On November 24 the Russian newspaper Gazeta quoted Magomed Khambiev, the former defense minister of the separatist Chechen Republic of Ichkeria (ChRI) and current deputy in Chechnya’s pro-Moscow parliament, as saying that three pending criminal cases against former Vostok battalion commander Sulim Yamadaev will be transferred to military investigators. Citing sources in Chechnya’s law-enforcement bodies, Khambiev said the criminal cases have been given to the Federal Investigative Committee and would later be handed over to military investigative bodies.
According to Gazeta, the three cases involve the 1998 murder of Usman Batsaev, a resident of the village of Dzhalka in Chechnya’s Gudermes district; the death of an unidentified man whose body was discovered in 2003; and the disappearance of a resident in Chechnya with the last name Musliev in 2002. All three cases were launched by investigators in Chechnya’s Gudermes district.
Khambiev told Gazeta that the cases being transferred to military investigators would not help Yamadaev, whose battalion operated under the Russian armed forces’ Main Intelligence Directorate (GRU). “The military wants to save him, but nothing will come of this,” Khambiev said. “Such people [as Yamadaev] were needed during the times of trouble, but now the situation has changed. The Yamadaevs have thousands of enemies, including me.” Khambiev promised to ensure that Yamadaev’s case is heard in a civilian court, arguing that is the proper venue because his victims were civilians and he has already been discharged from the military.
During a meeting in Grozny on November 22, the Chechen President, Ramzan Kadyrov, said that Sulim Yamadaev is guilty of the deaths of “many people,” including Yusup and Yunus Arsamakov—brothers of Moscow Industrial Bank President Abubakar Arsamakov, and the well-known Chechen singer Milana Balayeva and her mother.
During a meeting with Khalid Vaikhanov, the Chechen deputy prime minister with responsibility for the republic’s security bodies, on November 21, Kadyrov complained that the federal Interior Ministry has not taken the steps necessary to find and detain Sulim Yamadaev. Kadyrov said that he was certain that the federal law-enforcement bodies know the whereabouts of Yamadaev who, according to the Chechen leader, is hiding somewhere in Moscow. Kadyrov claimed Yamadaev has threatened former Vostok battalion members including Ruslan Baimuradov who, according to Kadyrov, has testified against Yamadaev in connection with the murder of the Arsamakov brothers.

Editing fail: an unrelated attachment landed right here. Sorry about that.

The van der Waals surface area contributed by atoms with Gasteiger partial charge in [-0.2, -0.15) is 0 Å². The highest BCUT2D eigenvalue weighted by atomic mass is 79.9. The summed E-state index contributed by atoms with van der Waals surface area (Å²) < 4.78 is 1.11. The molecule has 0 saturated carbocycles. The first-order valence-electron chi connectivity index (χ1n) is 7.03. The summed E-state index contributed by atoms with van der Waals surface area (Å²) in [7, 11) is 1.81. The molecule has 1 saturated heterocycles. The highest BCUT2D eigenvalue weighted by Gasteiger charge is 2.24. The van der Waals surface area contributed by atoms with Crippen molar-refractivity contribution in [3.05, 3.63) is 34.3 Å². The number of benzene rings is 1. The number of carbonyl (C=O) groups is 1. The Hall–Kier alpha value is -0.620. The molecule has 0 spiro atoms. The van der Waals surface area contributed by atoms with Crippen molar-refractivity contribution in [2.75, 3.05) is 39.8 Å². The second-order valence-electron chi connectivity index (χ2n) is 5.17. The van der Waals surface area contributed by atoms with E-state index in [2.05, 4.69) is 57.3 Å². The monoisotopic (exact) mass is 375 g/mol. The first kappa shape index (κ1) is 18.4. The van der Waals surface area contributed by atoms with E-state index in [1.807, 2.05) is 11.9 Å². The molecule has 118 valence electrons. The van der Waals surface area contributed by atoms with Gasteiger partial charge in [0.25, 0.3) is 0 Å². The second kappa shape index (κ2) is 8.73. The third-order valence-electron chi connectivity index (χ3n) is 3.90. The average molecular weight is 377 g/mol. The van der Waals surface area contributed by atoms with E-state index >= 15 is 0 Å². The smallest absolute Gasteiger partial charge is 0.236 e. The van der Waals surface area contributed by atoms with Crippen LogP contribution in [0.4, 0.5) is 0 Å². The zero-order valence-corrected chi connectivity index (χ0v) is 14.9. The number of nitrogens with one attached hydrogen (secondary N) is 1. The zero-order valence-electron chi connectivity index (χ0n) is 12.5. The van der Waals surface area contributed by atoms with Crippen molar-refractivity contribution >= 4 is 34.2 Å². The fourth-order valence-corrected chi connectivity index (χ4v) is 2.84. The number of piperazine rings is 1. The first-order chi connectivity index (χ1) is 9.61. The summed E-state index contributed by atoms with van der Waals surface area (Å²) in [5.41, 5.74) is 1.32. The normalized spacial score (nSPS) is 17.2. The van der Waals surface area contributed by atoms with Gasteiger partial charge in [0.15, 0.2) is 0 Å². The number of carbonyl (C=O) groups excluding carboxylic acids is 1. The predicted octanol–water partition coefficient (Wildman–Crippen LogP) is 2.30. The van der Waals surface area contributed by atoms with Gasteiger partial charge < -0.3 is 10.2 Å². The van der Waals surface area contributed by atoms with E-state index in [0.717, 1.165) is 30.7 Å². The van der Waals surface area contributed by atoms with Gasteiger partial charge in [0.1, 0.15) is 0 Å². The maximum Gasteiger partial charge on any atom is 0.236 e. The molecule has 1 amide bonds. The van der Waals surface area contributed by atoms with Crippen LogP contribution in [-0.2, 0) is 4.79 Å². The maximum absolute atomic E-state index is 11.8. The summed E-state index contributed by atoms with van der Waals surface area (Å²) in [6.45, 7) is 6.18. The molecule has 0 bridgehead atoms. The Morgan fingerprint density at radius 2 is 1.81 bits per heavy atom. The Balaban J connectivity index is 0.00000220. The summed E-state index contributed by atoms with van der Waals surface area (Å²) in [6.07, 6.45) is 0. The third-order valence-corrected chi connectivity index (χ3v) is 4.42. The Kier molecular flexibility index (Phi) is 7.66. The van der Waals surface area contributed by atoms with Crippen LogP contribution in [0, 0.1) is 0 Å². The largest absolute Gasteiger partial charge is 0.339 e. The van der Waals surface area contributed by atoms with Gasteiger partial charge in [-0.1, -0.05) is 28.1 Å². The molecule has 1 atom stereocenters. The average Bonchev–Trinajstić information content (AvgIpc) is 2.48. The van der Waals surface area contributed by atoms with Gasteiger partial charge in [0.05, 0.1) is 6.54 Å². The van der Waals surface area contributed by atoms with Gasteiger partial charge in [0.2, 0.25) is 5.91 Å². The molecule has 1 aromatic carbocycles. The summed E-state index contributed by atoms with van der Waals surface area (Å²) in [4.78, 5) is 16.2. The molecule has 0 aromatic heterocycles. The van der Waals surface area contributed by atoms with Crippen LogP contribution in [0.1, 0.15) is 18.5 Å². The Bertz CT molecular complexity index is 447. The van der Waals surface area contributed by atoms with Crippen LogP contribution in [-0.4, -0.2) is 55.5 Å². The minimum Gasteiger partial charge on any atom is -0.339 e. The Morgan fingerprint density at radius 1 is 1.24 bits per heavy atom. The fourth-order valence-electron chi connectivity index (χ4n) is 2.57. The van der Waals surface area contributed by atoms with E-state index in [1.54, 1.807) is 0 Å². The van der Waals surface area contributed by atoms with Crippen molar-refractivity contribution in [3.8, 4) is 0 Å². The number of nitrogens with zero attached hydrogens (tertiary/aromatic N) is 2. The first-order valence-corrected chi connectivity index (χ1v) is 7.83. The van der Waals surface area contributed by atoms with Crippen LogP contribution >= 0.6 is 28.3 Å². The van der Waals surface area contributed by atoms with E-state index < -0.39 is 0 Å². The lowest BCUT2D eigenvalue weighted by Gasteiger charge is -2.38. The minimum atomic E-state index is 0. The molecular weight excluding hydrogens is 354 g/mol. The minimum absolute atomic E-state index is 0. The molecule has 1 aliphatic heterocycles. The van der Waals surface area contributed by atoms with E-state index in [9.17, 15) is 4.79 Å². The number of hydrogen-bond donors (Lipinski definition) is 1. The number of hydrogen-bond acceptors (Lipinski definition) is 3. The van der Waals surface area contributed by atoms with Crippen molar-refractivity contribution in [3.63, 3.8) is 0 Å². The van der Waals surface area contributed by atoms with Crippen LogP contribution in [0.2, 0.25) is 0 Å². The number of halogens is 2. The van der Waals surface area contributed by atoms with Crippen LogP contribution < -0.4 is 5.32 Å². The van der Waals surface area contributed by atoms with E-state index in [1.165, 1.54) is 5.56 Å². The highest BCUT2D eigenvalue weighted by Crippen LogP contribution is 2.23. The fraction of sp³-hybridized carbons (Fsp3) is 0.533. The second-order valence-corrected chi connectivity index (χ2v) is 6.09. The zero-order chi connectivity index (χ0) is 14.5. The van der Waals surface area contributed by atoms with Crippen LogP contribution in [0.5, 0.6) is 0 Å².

On November 23 Gazeta quoted Vladimir Pribylovsky, head of the Panorama think-tank, as saying that he thought the conflict between Kadyrov and the Yamadaev brothers was far from over. Pribylovsky also stated that “Although Sulim Yamadaev still has protectors is Moscow, they are military men, generals, who sympathize with Yamadaev. However, generals do not have big political resources at the moment and therefore cannot completely shield their protégé from persecution,” Pribylovsky said.
Meanwhile, Sulim Yamadaev told Novaya Gazeta in an interview published on November 21 that most of the former Vostok battalion members have gone over to Kadyrov and that he does not blame them for doing so since it was done under pressure. He also said that he did not blame those former battalion members who are making accusations against him because they would be killed if they refused. At the same time, he said that he could count on “50 or so” former battalion members “even now.” Yamadaev, of course, again denied the charges that have been leveled against him.
Yamadaev said that a 12-man “spetsnaz group” has been dispatched from Chechnya to Moscow, ostensibly to arrest him, but that the unit’s real mission “is not to take me alive.” He said that the Chechen authorities want to eliminate him the way they eliminated Movladi Baisarov, head of the FSB’s Gorets spetsnaz group who was shot to death in Moscow in November 2006 (Chechnya Weekly, November 22, 2006). Yamadaev also stated that Baisarov was shot and killed by Adam Delikhmanov, a close Kadyrov associate who is now a United Russia deputy from Chechnya.
Interestingly, Yamadaev said Kadyrov “had nothing to do” with the murder of his brother, Ruslan Yamadaev, who was shot to death in Moscow in September (North Caucasus Weekly, September 26). Yamadaev said he knows who killed his brother and “will settle things with them in accordance with the law."